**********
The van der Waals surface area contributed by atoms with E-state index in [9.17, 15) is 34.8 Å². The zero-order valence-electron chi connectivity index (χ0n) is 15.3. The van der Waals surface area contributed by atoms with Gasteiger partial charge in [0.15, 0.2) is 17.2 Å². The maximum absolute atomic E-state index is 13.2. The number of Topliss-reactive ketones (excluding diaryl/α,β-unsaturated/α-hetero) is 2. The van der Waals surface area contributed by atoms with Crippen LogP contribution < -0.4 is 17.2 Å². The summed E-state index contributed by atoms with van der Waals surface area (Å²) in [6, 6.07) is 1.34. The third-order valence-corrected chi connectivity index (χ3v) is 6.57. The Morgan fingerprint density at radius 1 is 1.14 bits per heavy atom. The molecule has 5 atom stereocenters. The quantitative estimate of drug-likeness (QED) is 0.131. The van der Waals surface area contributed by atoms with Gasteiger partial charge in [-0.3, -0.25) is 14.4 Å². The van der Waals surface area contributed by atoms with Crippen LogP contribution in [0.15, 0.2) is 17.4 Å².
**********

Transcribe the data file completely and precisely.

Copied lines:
The van der Waals surface area contributed by atoms with E-state index in [9.17, 15) is 34.8 Å². The zero-order valence-electron chi connectivity index (χ0n) is 15.3. The van der Waals surface area contributed by atoms with Gasteiger partial charge in [0.15, 0.2) is 17.2 Å². The maximum absolute atomic E-state index is 13.2. The number of Topliss-reactive ketones (excluding diaryl/α,β-unsaturated/α-hetero) is 2. The van der Waals surface area contributed by atoms with Crippen LogP contribution < -0.4 is 17.2 Å². The summed E-state index contributed by atoms with van der Waals surface area (Å²) in [6, 6.07) is 1.34. The third-order valence-corrected chi connectivity index (χ3v) is 6.57. The Morgan fingerprint density at radius 1 is 1.14 bits per heavy atom. The molecule has 5 atom stereocenters. The quantitative estimate of drug-likeness (QED) is 0.131. The van der Waals surface area contributed by atoms with Gasteiger partial charge in [-0.3, -0.25) is 14.4 Å². The van der Waals surface area contributed by atoms with Crippen LogP contribution in [0.15, 0.2) is 17.4 Å².